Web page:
Jul 22, 2010

What we can learn about writing from...Inception

I sure did like Inception. Yessiree, I did. The projector or something broke during the screening we saw, which added a bizarre extra dimension - blurring those damn lines between fiction and reality, you know. The cinema had to give us all free passes, which was pretty sweet...and it was an opening-Friday showing, too, so the room was completely packed.

So, aside from the fact that Joseph Gordon-Levitt is a total babe, what can we learn from Inception?
  • People really like weirdness. But especially weirdness they can connect to - all of that weird stuff is actually completely normal dream behavior that everyone can relate to. And that's what made it so delicious - the properties of dreams feel so unique and private, something that taps our subconscious and we never really talk about, but there it all was, being played with beautifully on screen.
  • Further to that, this is a great example of doing something creative with an idea that seems, in its most basic form, to be supremely cliché. You can't get much more cliché than "what if bad guys invaded our dreams and manipulated us while we slept?" In fact, I coincidentally started this book The Manual of Detection at the same time, and it's pretty much the same basic idea, just executed in a completely different way. So it's not the idea, it's how you run with it, and how you execute it.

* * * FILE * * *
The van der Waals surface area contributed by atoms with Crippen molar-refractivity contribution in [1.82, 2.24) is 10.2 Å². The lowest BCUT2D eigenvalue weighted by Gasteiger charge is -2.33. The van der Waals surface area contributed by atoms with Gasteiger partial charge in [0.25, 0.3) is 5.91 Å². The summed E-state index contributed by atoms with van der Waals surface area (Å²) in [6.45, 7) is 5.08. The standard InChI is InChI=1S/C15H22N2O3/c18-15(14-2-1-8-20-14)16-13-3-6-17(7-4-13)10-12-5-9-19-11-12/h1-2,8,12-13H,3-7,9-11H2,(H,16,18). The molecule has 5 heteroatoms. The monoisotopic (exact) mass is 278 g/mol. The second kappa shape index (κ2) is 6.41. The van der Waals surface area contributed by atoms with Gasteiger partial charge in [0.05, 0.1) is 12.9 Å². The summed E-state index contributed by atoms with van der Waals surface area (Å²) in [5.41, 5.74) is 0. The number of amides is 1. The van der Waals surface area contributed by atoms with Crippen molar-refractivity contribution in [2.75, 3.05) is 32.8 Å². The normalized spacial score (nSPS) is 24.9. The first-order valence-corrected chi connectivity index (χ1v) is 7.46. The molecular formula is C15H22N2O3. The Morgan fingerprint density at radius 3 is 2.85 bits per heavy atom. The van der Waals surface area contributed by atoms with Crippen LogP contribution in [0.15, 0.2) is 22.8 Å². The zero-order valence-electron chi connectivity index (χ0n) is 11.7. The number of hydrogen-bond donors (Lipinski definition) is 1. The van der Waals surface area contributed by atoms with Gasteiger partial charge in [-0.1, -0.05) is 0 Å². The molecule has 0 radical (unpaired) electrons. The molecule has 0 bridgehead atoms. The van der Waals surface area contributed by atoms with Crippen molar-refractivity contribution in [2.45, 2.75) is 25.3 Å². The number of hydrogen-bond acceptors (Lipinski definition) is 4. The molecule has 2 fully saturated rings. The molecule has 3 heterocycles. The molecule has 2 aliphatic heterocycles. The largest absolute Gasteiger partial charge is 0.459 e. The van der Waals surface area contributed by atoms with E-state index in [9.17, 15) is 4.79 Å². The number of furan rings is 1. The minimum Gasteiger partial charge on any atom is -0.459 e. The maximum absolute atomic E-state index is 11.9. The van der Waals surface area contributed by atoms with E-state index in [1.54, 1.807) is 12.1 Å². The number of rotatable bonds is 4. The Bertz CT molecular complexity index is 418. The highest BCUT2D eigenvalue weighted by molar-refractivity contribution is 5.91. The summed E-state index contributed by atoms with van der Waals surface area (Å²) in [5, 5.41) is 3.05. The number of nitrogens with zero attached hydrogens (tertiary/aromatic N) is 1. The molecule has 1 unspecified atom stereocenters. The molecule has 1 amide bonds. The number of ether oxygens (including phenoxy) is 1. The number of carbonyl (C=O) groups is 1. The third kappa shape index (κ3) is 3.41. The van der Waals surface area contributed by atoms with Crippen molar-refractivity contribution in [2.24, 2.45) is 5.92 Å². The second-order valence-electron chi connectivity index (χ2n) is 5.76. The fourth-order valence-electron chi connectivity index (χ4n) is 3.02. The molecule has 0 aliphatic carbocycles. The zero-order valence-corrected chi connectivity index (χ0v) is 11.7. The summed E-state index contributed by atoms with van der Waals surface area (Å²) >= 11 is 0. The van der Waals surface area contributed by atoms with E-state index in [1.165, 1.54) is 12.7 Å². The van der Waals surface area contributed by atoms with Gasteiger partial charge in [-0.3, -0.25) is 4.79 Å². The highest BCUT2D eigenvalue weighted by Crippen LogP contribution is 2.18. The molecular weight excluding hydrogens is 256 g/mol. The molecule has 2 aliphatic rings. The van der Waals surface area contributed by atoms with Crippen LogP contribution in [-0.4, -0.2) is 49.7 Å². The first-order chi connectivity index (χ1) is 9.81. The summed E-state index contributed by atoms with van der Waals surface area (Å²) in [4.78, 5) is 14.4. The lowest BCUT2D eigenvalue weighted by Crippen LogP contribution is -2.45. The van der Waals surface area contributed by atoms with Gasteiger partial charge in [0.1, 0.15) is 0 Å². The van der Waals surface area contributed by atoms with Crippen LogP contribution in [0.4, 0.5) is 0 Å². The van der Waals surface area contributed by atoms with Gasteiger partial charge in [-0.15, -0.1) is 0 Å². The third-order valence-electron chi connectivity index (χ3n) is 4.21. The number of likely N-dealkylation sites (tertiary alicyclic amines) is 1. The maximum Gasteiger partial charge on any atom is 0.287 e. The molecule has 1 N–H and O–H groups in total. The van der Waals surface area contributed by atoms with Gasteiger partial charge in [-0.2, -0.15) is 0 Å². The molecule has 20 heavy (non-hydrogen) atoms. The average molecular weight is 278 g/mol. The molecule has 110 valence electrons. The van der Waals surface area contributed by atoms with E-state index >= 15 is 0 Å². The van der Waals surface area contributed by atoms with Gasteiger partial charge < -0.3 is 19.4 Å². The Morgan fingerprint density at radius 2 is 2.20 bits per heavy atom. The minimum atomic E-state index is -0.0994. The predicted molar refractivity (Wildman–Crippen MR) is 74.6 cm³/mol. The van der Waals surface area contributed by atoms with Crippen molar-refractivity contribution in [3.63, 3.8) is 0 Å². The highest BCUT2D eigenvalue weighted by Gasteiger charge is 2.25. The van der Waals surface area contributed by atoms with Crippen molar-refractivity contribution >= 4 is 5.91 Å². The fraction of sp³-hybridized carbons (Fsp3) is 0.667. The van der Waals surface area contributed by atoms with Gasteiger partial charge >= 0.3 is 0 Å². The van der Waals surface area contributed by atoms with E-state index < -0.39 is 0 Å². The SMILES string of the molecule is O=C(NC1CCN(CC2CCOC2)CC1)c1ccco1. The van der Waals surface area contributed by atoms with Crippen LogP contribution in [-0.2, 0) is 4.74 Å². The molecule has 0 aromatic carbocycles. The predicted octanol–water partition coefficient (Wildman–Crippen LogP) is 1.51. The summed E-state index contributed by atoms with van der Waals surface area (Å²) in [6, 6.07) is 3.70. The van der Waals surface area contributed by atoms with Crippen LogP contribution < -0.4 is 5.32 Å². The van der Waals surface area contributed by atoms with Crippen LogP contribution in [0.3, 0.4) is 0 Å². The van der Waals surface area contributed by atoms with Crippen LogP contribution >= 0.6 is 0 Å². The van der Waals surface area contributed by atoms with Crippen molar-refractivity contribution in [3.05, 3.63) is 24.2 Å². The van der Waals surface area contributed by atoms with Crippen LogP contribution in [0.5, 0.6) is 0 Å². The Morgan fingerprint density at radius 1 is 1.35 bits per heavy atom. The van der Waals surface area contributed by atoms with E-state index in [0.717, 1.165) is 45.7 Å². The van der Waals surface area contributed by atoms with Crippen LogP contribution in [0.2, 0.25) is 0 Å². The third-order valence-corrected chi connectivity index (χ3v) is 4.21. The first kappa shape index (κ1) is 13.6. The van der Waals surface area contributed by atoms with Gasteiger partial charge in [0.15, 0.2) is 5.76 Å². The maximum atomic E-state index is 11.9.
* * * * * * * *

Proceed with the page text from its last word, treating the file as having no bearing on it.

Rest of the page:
• If what happens is cool enough, why it happens is secondary to irrelevant.
  • Tantalizing gradual reveals are wonderful. What's actually being revealed...well, it helps if it's something scandalous, but it doesn't really have to be that deep. This is why editors are always saying "don't give all your backstory at once right at the beginning before anyone cares about your characters!" If Leo had just explained the whole deal with what had happened with his wife right away, it wouldn't have been marginally as interesting, because we wouldn't have had any emotional investment in the story or its outcome. The slow reveal, just in little hinting bits throughout the movie, is what makes it work.
  • If you can bottle Joseph Gordon-Levitt and somehow make that bottle be your book...you win.

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